TURQUIE – Gülpınar - 2,000-year-old Apollon Smintheus Temple, which was under a rendering plant in the northwestern province of Çanakkale’s Ayvacık district, has been re-discovered after long-term archaeological efforts. Professor Coşkun Özgünel, who initiated the excavations in 1980 in the Gülpınar village on behalf of the Culture and Tourism Ministry Cultural Heritage and Museums General Directorate, has spent 35 years of his life dedicated to the Apollon Smintheus Temple. Even though he retired in 2008, Özgünel continued excavations with the goal to revive the southern façade of the temple, which has been looted since the 18th century, using the original tools in hand. The professor said when they had come to the area for excavations, there was no sign of the Apollon Smintheus. “Pieces of columns were massed in a place in the temple’s area. Everywhere was a garden. Water pools were constructed; people were watering their gardens through these pools. The name of this area had been ‘Bahçeleriçi’ [inside the gardens] since 1866. There was a rendering plant on the temple. The owner of the plant made use of this area. He built storehouses, as well as channels to discharge the waste from olives. We found the temple among all of these things. They were expropriated one by one. The structure that we organized as a depot museum in the entrance of the temple was another rendering plant. There was a vast layer of earth on the temple. Using the original pieces, we began building its southwestern side. Pullan, who made the first excavations here in 1866, began reconstructing this place and described all of these things,” he said. “We are following his traces and rebuilding this temple. We succeeded in drawing the temple’s southern entrance’s façade. Now we are continuing the restoration of this façade using original pieces. We have 80 percent of these original pieces.” Listing what they had found during the 35 years of excavations, Özgünel said they had discovered a temple from a rendering plant, a depot museum from another rendering temple, a bath complex with a gymnasium, a Roman villa, a bath to the Roman villa, water depots and the most important and best preserved chalcolithic center in northwestern Anatolia, dating back to 4500 B.C.
TURQUIE – Heraion Teikhos - The ancient settlement of Heraion Teikhos, located in the Süleymanpaşa district of the Thracian province of Tekirdağ, has been unearthed in excavations that are about to be completed, developing a new cultural tourism landmark. Heraion Teikhos -- also known as the Süleymanpaşa Karaevi tumulus -- is shedding light on the 5,000-year-old history of ancient tribes who lived in Thrace, Bulgaria and northern Greece and became assimilated after Alexander the Great conquered the lands. The excavations being conducted at the ancient city have revealed details about these civilizations, providing an important new cultural value to the region. It is estimated that these tribes resided in the area from around 3,000 B.C. until the 13th century A.D. The head of Namık Kemal University's department of archaeology, Neşe Atik, told the media that the ongoing excavations are the first attempt to investigate the 5,000-year-old Thracian site. “The Thracian tribes lived in a wide expanse stretching over all of present-day Bulgaria, northern Greece, all of western Thrace, and even southern Romania. According to Herodotus, the Thracians were the most populous civilization at the time after the Indians. Now we are uncovering another ancient city for cultural tourism and the acquisition of greater historical knowledge that will help decipher the origins of the Thracian identity. We have dug throughout a 300-square-meter area and no place was empty; there were ruins everywhere we dug.”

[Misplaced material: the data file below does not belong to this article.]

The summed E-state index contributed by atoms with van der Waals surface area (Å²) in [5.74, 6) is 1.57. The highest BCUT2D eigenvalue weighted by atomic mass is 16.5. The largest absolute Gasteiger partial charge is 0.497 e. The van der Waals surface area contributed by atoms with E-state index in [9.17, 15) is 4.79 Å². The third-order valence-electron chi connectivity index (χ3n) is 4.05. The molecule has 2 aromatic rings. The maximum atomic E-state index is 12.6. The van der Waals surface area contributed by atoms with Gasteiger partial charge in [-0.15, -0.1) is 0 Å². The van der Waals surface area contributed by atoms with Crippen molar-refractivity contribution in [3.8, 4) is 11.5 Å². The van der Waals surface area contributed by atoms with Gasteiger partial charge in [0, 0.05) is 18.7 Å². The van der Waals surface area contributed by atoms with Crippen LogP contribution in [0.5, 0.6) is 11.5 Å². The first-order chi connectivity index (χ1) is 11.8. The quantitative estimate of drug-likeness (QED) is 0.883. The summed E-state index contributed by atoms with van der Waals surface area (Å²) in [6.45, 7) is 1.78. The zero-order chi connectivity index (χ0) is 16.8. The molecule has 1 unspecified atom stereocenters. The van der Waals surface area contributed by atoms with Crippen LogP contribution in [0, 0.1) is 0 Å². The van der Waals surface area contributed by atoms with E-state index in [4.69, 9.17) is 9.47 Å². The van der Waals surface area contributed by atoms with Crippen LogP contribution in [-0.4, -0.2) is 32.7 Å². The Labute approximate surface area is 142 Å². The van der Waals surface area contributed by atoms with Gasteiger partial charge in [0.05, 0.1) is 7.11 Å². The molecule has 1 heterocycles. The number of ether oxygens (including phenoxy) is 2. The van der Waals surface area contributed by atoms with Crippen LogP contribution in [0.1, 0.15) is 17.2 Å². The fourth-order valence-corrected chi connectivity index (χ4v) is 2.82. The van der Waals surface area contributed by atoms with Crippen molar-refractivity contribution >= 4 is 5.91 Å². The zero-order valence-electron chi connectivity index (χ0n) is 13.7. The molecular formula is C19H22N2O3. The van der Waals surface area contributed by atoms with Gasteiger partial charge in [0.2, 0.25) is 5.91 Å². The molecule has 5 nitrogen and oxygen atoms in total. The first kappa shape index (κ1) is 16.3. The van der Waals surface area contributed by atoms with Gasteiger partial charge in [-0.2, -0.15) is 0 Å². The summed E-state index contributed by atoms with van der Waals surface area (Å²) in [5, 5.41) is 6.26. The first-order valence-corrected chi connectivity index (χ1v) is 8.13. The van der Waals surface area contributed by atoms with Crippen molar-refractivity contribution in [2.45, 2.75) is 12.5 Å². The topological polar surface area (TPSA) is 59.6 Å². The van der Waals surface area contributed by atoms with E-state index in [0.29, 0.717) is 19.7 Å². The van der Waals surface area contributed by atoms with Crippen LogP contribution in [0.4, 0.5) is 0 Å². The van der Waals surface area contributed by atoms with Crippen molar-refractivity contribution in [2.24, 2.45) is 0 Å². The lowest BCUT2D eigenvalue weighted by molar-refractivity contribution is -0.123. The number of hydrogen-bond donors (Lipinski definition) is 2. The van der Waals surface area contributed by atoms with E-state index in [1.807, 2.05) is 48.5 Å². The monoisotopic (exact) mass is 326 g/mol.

ROYAUME UNI – Ipplepen - Potholes have been a nuisance to drivers as far back as the Roman Empire, a newly discovered Roman road has revealed. Unearthed at Ipplepen, a site thought to be part of the largest Romano-British settlement in Devon outside of Exeter, U.K., the road featured wheel ruts similar to those found at Pompeii. According to the archaeologists, the grooves were caused by horse-drawn carts being driven over the road over a long period of time. “It’s intriguing to think what the horse-drawn carts may have been carrying and who was driving them. This is a fantastic opportunity to see a ‘snap shot’ of life 2000 years ago,” Danielle Wootton, the Devon Finds Liaison Officer for the Portable Antiquities Scheme, said. Drivers at the time had to deal with hazardous road surfaces — archaeologists found evidence for some of the oldest-known potholes. Holes were filled in with lots of tightly packed stones in order to make the surface smoother and easier for travlers. “A smooth road surface meant that there was less chance of getting the wheels of your cart stuck,” Wootton said. Although archaeological evidence revealed the ancient Romans drove on the left in some parts of England, it wasn’t possible to tell if left-hand driving also ruled traffic at Ipplepen. “Like their modern counterparts, Roman roads were made to accommodate traffic both ways,” Oltean said. “Potholes or wheel ruts created in the process are indicative of the intensity of traffic on a particular stretch, but not of any traffic conventions,” she added.